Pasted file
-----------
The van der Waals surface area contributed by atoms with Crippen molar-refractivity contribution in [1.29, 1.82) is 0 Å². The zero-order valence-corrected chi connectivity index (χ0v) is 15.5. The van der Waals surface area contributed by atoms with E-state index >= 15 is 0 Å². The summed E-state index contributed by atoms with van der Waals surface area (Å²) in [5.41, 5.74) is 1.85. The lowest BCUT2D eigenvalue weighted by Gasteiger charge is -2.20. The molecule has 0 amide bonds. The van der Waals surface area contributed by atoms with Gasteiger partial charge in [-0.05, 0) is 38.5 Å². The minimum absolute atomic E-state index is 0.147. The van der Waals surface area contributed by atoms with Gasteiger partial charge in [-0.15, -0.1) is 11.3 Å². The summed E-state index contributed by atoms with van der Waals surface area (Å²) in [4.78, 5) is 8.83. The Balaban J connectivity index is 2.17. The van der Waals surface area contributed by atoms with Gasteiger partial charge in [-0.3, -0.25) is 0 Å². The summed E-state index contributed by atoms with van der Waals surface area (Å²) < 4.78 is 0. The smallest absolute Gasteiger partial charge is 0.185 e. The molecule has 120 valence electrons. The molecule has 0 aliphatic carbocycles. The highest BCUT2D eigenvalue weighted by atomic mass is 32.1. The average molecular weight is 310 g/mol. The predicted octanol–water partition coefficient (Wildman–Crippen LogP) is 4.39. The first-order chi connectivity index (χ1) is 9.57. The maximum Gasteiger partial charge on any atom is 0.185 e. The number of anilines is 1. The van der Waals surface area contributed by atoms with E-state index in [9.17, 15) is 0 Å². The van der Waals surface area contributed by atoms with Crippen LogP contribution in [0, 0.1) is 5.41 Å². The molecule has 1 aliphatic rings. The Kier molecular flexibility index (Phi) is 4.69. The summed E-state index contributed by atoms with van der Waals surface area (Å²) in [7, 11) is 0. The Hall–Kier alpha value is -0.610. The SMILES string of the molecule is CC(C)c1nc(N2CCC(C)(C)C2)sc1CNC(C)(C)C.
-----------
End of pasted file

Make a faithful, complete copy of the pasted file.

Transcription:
The van der Waals surface area contributed by atoms with Crippen molar-refractivity contribution in [1.29, 1.82) is 0 Å². The zero-order valence-corrected chi connectivity index (χ0v) is 15.5. The van der Waals surface area contributed by atoms with E-state index >= 15 is 0 Å². The summed E-state index contributed by atoms with van der Waals surface area (Å²) in [5.41, 5.74) is 1.85. The lowest BCUT2D eigenvalue weighted by Gasteiger charge is -2.20. The molecule has 0 amide bonds. The van der Waals surface area contributed by atoms with Gasteiger partial charge in [-0.05, 0) is 38.5 Å². The minimum absolute atomic E-state index is 0.147. The van der Waals surface area contributed by atoms with Gasteiger partial charge in [-0.15, -0.1) is 11.3 Å². The summed E-state index contributed by atoms with van der Waals surface area (Å²) in [4.78, 5) is 8.83. The Balaban J connectivity index is 2.17. The van der Waals surface area contributed by atoms with Gasteiger partial charge in [-0.3, -0.25) is 0 Å². The summed E-state index contributed by atoms with van der Waals surface area (Å²) < 4.78 is 0. The smallest absolute Gasteiger partial charge is 0.185 e. The molecule has 120 valence electrons. The molecule has 0 aliphatic carbocycles. The highest BCUT2D eigenvalue weighted by atomic mass is 32.1. The average molecular weight is 310 g/mol. The predicted octanol–water partition coefficient (Wildman–Crippen LogP) is 4.39. The first-order chi connectivity index (χ1) is 9.57. The maximum Gasteiger partial charge on any atom is 0.185 e. The number of anilines is 1. The van der Waals surface area contributed by atoms with E-state index in [9.17, 15) is 0 Å². The van der Waals surface area contributed by atoms with Crippen LogP contribution in [0, 0.1) is 5.41 Å². The molecule has 1 aliphatic rings. The Kier molecular flexibility index (Phi) is 4.69. The summed E-state index contributed by atoms with van der Waals surface area (Å²) in [7, 11) is 0. The Hall–Kier alpha value is -0.610. The SMILES string of the molecule is CC(C)c1nc(N2CCC(C)(C)C2)sc1CNC(C)(C)C.